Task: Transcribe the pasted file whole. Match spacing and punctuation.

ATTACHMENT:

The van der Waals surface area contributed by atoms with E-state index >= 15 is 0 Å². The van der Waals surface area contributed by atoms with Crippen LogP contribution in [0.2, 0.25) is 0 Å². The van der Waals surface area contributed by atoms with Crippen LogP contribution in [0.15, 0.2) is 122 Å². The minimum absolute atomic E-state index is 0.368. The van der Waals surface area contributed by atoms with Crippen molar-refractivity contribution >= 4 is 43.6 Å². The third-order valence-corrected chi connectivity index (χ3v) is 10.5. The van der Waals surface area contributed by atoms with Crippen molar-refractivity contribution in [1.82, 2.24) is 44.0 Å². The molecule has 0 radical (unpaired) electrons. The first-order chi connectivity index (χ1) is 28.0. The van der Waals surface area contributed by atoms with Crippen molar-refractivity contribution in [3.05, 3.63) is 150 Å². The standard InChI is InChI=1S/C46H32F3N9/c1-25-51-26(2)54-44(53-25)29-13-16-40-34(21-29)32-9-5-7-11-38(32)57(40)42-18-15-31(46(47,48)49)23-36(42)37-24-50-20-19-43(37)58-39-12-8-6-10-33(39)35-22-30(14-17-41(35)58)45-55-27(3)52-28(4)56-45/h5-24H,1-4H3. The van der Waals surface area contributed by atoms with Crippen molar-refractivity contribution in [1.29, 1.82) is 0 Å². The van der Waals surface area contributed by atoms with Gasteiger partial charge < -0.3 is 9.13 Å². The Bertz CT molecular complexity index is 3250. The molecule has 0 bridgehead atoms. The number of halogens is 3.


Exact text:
The van der Waals surface area contributed by atoms with E-state index >= 15 is 0 Å². The van der Waals surface area contributed by atoms with Crippen LogP contribution in [0.2, 0.25) is 0 Å². The van der Waals surface area contributed by atoms with Crippen LogP contribution in [0.15, 0.2) is 122 Å². The minimum absolute atomic E-state index is 0.368. The van der Waals surface area contributed by atoms with Crippen molar-refractivity contribution >= 4 is 43.6 Å². The third-order valence-corrected chi connectivity index (χ3v) is 10.5. The van der Waals surface area contributed by atoms with Crippen molar-refractivity contribution in [1.82, 2.24) is 44.0 Å². The molecule has 0 radical (unpaired) electrons. The first-order chi connectivity index (χ1) is 28.0. The van der Waals surface area contributed by atoms with Crippen molar-refractivity contribution in [3.05, 3.63) is 150 Å². The standard InChI is InChI=1S/C46H32F3N9/c1-25-51-26(2)54-44(53-25)29-13-16-40-34(21-29)32-9-5-7-11-38(32)57(40)42-18-15-31(46(47,48)49)23-36(42)37-24-50-20-19-43(37)58-39-12-8-6-10-33(39)35-22-30(14-17-41(35)58)45-55-27(3)52-28(4)56-45/h5-24H,1-4H3. The van der Waals surface area contributed by atoms with Crippen molar-refractivity contribution in [1.29, 1.82) is 0 Å². The van der Waals surface area contributed by atoms with Gasteiger partial charge < -0.3 is 9.13 Å². The Bertz CT molecular complexity index is 3250. The molecule has 0 bridgehead atoms. The number of halogens is 3.